>   "sincerity" isn't suitable to differ between sincere voters
>   and strategical voters.

Take another look at my definition of sincere voting. It doesn't
say that sincere voting must be nonstrategic. With a rank method
the only sincere ballot is a sincere ranking of all the candidates.
In Plurality, the only sincere ballot is one that votes for one's
sincere favorite. But in Approval, I'm not sure what you'd want to call
a sincere ballot. Obviously the 2 kinds of insincerity are voting
a false preference, and not voting a sincere preference when there's no 
reason why you couldn't have voted it. Hence my definition. With rank 
balloting and Plurality, the only sincere vote is one that doesn't 
strategize. Though you'd like it to, that statement would have no meaning 
with Approval. Maybe that doesn't sound like what "sincere" means to you,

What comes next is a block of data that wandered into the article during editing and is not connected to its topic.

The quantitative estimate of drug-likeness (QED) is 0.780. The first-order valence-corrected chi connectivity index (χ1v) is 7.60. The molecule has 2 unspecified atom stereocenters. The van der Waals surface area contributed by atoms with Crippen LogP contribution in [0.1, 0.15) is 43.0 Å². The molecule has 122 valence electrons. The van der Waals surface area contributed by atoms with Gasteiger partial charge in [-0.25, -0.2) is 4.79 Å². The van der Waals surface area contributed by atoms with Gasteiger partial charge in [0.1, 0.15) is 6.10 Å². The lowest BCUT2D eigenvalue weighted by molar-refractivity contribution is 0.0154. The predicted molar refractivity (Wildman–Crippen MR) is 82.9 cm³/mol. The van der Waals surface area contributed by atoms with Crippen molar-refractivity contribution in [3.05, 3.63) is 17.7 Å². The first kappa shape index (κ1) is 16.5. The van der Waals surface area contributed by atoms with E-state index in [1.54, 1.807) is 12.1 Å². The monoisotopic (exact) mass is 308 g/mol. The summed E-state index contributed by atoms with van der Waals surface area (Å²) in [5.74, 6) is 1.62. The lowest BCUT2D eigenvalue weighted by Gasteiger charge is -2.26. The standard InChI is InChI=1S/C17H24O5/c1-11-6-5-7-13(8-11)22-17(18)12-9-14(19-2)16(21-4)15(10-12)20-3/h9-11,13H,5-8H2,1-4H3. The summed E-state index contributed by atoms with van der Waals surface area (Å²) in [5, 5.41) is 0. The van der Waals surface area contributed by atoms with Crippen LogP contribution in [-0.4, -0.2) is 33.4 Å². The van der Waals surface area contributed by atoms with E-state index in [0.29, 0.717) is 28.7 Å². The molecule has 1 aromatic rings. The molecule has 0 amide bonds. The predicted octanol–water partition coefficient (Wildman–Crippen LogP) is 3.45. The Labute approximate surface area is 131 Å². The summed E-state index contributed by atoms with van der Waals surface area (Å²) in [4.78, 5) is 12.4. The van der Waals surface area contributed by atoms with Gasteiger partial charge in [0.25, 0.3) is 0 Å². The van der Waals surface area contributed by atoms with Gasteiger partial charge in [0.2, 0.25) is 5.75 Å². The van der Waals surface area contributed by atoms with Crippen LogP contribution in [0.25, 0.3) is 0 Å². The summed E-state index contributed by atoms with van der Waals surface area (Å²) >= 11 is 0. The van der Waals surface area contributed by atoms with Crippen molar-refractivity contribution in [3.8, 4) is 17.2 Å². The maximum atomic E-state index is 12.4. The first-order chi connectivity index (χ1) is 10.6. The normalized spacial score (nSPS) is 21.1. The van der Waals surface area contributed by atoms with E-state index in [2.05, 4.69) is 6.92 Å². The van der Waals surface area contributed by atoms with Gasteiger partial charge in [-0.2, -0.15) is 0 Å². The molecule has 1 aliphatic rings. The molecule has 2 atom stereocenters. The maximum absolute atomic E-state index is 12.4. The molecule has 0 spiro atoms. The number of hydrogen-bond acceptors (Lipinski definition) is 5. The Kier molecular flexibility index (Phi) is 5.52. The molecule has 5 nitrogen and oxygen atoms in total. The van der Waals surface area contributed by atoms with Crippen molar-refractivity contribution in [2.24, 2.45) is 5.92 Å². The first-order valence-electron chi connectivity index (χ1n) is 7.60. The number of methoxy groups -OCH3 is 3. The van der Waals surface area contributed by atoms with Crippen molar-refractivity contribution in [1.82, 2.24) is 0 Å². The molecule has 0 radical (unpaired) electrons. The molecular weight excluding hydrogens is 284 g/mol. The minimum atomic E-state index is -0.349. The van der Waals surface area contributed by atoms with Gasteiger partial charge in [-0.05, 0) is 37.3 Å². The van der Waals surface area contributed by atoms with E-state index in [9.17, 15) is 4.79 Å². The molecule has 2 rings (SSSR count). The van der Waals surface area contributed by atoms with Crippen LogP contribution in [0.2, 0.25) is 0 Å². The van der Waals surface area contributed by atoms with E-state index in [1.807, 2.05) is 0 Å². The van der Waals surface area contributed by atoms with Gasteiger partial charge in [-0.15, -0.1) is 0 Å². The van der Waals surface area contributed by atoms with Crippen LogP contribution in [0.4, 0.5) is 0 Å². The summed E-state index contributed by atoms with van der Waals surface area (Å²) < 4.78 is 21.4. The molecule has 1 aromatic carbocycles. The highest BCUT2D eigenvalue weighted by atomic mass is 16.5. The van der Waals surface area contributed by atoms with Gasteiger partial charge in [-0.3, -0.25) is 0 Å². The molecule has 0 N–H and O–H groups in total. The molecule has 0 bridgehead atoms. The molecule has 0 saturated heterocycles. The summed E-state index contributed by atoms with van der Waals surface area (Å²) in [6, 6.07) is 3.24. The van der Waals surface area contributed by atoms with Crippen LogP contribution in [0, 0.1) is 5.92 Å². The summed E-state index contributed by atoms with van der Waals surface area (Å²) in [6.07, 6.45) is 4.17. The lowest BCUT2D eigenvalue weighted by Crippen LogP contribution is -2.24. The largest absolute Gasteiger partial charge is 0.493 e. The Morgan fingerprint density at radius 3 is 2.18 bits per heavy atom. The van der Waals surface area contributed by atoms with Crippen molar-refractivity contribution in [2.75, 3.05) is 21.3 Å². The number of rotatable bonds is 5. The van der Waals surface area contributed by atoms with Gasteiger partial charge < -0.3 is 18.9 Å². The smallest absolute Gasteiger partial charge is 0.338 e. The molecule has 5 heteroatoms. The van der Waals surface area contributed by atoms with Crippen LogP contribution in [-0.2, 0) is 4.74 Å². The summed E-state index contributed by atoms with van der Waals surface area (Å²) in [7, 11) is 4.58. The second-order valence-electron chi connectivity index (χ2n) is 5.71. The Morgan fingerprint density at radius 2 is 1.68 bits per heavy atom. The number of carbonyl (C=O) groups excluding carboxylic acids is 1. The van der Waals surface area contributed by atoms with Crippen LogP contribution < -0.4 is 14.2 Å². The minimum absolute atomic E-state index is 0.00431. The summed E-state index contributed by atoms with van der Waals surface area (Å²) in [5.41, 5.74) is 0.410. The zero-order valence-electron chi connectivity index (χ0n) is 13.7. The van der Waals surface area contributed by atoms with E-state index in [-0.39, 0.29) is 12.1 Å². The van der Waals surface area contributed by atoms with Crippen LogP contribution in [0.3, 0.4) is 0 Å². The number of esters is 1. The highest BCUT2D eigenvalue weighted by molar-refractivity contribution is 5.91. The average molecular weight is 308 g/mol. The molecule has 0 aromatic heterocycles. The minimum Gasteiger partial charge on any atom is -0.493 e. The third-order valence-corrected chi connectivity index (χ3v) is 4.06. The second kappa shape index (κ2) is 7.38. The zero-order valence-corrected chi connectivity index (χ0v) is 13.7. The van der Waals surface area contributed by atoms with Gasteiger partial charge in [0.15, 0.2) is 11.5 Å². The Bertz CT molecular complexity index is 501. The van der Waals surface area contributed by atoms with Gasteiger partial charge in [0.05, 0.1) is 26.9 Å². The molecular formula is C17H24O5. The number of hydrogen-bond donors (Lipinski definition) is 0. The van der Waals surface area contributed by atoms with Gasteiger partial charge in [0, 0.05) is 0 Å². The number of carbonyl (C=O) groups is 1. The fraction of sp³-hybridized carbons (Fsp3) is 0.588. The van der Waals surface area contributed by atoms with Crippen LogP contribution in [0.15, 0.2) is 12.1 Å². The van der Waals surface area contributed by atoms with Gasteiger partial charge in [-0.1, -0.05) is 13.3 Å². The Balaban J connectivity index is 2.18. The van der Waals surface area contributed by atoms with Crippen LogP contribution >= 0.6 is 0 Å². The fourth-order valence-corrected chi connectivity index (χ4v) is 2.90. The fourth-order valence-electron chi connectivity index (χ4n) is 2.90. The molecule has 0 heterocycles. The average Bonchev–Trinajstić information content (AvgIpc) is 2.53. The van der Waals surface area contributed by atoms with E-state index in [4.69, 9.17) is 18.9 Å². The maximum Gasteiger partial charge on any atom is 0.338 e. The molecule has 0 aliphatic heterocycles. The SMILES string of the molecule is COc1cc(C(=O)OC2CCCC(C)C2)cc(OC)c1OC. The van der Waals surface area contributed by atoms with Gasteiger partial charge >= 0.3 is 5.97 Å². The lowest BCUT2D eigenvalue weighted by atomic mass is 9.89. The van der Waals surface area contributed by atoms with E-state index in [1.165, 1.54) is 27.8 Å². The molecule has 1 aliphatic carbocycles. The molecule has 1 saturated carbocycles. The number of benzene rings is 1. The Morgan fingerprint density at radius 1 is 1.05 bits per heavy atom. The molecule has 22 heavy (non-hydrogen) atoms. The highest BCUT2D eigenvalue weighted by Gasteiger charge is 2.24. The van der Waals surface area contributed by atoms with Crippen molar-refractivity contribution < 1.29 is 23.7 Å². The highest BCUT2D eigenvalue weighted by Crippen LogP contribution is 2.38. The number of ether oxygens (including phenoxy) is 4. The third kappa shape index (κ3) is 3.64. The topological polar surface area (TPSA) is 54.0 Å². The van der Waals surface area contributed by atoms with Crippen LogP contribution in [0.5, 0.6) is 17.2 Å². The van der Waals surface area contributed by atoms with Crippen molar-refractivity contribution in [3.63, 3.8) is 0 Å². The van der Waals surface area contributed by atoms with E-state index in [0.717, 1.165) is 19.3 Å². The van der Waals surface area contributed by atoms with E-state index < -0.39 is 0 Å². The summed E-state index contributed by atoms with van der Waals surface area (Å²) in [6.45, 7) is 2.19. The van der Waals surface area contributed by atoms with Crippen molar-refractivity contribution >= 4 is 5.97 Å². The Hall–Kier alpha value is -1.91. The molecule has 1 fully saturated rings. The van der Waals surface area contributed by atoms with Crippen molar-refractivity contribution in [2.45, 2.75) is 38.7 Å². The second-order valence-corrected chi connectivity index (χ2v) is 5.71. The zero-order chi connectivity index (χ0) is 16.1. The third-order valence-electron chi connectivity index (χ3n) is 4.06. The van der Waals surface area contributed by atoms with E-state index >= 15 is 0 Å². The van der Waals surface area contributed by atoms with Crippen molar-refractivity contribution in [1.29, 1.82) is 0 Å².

but that's how I define it.

My definition complies with your expectations with rank balloting &
Plurality, and it's general enough that it applies to Approval
too, even though sincerity in Approval isn't as easy to discuss as you'd 
like it to be.

>Again: When you really think that the well known and widely
>used concept that criteria and election methods are defined
>on the reported von Neumann-Morgenstern utilities of the voters
>is "inadequate," "vague," "sloppy," "dishonest," "absurd,"
>"faulty," "incorrect," "poor," "silly," "contradictory,"
>"incoherent," "useless," "garbage" and "mumbojumbo" then
>please explain why you think that your "universally accepted"
>concept that criteria should be defined on sincere opinions
>and election methods should be defined on casted ballots

Wrong. I never said that all criteria should be defined in terms of
sincere ballots. I said that some work only if defined that way. And
I never said that even that is universally accepted. And yes I
did and do say that election methods defined on cast ballots is
universally accepted by everyone but you & your head-up-the-ass
academics. Most would agree with me that it's preposterous and silly to add 
your contrafactual assumption about balloting.